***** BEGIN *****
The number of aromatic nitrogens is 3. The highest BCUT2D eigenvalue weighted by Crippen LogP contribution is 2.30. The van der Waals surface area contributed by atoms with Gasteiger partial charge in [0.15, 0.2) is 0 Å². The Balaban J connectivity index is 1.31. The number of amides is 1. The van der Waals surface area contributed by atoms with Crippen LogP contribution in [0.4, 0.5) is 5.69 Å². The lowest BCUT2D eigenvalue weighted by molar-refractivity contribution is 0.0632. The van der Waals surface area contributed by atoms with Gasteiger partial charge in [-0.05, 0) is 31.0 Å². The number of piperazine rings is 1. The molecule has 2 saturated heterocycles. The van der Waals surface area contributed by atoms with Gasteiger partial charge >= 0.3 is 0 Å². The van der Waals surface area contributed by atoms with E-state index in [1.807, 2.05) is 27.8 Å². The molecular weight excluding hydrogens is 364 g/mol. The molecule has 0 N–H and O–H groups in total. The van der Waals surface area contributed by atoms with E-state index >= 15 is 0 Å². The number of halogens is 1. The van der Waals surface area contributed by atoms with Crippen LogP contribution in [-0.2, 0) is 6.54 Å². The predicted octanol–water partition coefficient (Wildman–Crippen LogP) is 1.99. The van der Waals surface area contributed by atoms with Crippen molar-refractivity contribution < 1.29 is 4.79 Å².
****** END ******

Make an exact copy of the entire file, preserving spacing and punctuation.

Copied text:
The number of aromatic nitrogens is 3. The highest BCUT2D eigenvalue weighted by Crippen LogP contribution is 2.30. The van der Waals surface area contributed by atoms with Gasteiger partial charge in [0.15, 0.2) is 0 Å². The Balaban J connectivity index is 1.31. The number of amides is 1. The van der Waals surface area contributed by atoms with Crippen LogP contribution in [0.4, 0.5) is 5.69 Å². The lowest BCUT2D eigenvalue weighted by molar-refractivity contribution is 0.0632. The van der Waals surface area contributed by atoms with Gasteiger partial charge in [-0.05, 0) is 31.0 Å². The number of piperazine rings is 1. The molecule has 2 saturated heterocycles. The van der Waals surface area contributed by atoms with Gasteiger partial charge >= 0.3 is 0 Å². The van der Waals surface area contributed by atoms with E-state index in [1.807, 2.05) is 27.8 Å². The molecular weight excluding hydrogens is 364 g/mol. The molecule has 0 N–H and O–H groups in total. The van der Waals surface area contributed by atoms with E-state index >= 15 is 0 Å². The number of halogens is 1. The van der Waals surface area contributed by atoms with Crippen LogP contribution in [-0.2, 0) is 6.54 Å². The predicted octanol–water partition coefficient (Wildman–Crippen LogP) is 1.99. The van der Waals surface area contributed by atoms with Crippen molar-refractivity contribution < 1.29 is 4.79 Å².